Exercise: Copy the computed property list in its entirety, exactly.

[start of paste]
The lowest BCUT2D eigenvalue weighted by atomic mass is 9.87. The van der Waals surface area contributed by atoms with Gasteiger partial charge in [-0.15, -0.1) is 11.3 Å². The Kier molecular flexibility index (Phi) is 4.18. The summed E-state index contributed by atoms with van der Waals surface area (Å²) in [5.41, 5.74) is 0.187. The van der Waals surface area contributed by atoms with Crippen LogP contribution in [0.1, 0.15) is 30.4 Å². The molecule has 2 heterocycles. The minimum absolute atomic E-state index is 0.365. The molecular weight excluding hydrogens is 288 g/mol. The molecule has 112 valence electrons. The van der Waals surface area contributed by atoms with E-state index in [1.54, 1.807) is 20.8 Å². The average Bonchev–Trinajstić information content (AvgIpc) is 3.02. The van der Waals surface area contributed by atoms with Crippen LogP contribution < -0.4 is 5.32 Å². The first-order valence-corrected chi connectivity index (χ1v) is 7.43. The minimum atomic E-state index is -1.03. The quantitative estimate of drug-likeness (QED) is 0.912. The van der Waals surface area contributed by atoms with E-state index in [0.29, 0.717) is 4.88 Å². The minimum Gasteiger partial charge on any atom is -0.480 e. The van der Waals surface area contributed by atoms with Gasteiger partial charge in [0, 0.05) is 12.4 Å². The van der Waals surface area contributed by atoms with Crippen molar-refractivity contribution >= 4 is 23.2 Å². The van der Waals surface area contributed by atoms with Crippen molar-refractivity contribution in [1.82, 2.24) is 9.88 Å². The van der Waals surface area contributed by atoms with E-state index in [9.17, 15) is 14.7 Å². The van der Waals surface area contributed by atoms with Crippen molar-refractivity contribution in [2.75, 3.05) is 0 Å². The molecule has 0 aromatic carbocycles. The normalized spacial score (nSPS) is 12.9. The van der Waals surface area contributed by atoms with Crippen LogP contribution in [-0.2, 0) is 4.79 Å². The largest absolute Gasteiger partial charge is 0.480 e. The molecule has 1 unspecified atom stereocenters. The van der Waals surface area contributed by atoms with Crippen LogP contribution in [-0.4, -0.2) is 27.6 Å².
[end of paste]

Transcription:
The lowest BCUT2D eigenvalue weighted by atomic mass is 9.87. The van der Waals surface area contributed by atoms with Gasteiger partial charge in [-0.15, -0.1) is 11.3 Å². The Kier molecular flexibility index (Phi) is 4.18. The summed E-state index contributed by atoms with van der Waals surface area (Å²) in [5.41, 5.74) is 0.187. The van der Waals surface area contributed by atoms with Crippen LogP contribution in [0.1, 0.15) is 30.4 Å². The molecule has 2 heterocycles. The minimum absolute atomic E-state index is 0.365. The molecular weight excluding hydrogens is 288 g/mol. The molecule has 112 valence electrons. The van der Waals surface area contributed by atoms with E-state index in [1.54, 1.807) is 20.8 Å². The average Bonchev–Trinajstić information content (AvgIpc) is 3.02. The van der Waals surface area contributed by atoms with Crippen LogP contribution < -0.4 is 5.32 Å². The first-order valence-corrected chi connectivity index (χ1v) is 7.43. The minimum atomic E-state index is -1.03. The quantitative estimate of drug-likeness (QED) is 0.912. The van der Waals surface area contributed by atoms with E-state index in [0.29, 0.717) is 4.88 Å². The minimum Gasteiger partial charge on any atom is -0.480 e. The van der Waals surface area contributed by atoms with Gasteiger partial charge in [0, 0.05) is 12.4 Å². The van der Waals surface area contributed by atoms with Crippen molar-refractivity contribution >= 4 is 23.2 Å². The van der Waals surface area contributed by atoms with Crippen molar-refractivity contribution in [1.82, 2.24) is 9.88 Å². The van der Waals surface area contributed by atoms with E-state index in [9.17, 15) is 14.7 Å². The van der Waals surface area contributed by atoms with Crippen molar-refractivity contribution in [2.75, 3.05) is 0 Å². The molecule has 0 aromatic carbocycles. The normalized spacial score (nSPS) is 12.9. The van der Waals surface area contributed by atoms with Crippen LogP contribution in [-0.2, 0) is 4.79 Å². The largest absolute Gasteiger partial charge is 0.480 e. The molecule has 1 unspecified atom stereocenters. The van der Waals surface area contributed by atoms with Crippen LogP contribution in [-0.4, -0.2) is 27.6 Å².